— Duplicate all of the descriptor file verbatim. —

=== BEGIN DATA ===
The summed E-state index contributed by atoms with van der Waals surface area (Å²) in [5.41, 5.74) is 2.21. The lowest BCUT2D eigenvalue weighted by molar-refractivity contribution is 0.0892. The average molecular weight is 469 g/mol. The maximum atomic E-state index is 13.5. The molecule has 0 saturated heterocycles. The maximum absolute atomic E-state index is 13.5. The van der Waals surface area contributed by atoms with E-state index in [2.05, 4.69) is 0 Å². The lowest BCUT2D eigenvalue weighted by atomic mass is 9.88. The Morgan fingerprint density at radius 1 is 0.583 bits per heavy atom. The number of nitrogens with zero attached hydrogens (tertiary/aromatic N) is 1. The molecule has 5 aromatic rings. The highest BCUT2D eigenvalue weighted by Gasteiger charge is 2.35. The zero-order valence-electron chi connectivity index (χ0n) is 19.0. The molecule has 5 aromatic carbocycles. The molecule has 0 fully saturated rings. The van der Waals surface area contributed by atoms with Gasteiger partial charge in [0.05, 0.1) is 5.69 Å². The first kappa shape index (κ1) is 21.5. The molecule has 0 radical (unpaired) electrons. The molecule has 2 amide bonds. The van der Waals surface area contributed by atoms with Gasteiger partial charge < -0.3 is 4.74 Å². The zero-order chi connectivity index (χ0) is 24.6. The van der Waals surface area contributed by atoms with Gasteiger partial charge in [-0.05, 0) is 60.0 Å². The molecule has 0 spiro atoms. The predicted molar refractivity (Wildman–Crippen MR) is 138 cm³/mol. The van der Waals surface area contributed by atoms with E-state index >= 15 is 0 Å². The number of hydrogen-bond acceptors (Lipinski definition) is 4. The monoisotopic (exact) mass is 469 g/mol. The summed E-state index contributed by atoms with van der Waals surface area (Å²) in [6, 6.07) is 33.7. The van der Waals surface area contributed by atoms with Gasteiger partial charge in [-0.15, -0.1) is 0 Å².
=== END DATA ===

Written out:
The summed E-state index contributed by atoms with van der Waals surface area (Å²) in [5.41, 5.74) is 2.21. The lowest BCUT2D eigenvalue weighted by molar-refractivity contribution is 0.0892. The average molecular weight is 469 g/mol. The maximum atomic E-state index is 13.5. The molecule has 0 saturated heterocycles. The maximum absolute atomic E-state index is 13.5. The van der Waals surface area contributed by atoms with E-state index in [2.05, 4.69) is 0 Å². The lowest BCUT2D eigenvalue weighted by atomic mass is 9.88. The Morgan fingerprint density at radius 1 is 0.583 bits per heavy atom. The number of nitrogens with zero attached hydrogens (tertiary/aromatic N) is 1. The molecule has 5 aromatic rings. The highest BCUT2D eigenvalue weighted by Gasteiger charge is 2.35. The zero-order valence-electron chi connectivity index (χ0n) is 19.0. The molecule has 5 aromatic carbocycles. The molecule has 0 fully saturated rings. The van der Waals surface area contributed by atoms with Gasteiger partial charge in [0.05, 0.1) is 5.69 Å². The first kappa shape index (κ1) is 21.5. The molecule has 0 radical (unpaired) electrons. The molecule has 2 amide bonds. The van der Waals surface area contributed by atoms with Gasteiger partial charge < -0.3 is 4.74 Å². The zero-order chi connectivity index (χ0) is 24.6. The van der Waals surface area contributed by atoms with Gasteiger partial charge in [-0.05, 0) is 60.0 Å². The molecule has 0 spiro atoms. The predicted molar refractivity (Wildman–Crippen MR) is 138 cm³/mol. The van der Waals surface area contributed by atoms with E-state index >= 15 is 0 Å². The number of hydrogen-bond acceptors (Lipinski definition) is 4. The monoisotopic (exact) mass is 469 g/mol. The summed E-state index contributed by atoms with van der Waals surface area (Å²) in [6, 6.07) is 33.7. The van der Waals surface area contributed by atoms with Gasteiger partial charge in [-0.15, -0.1) is 0 Å².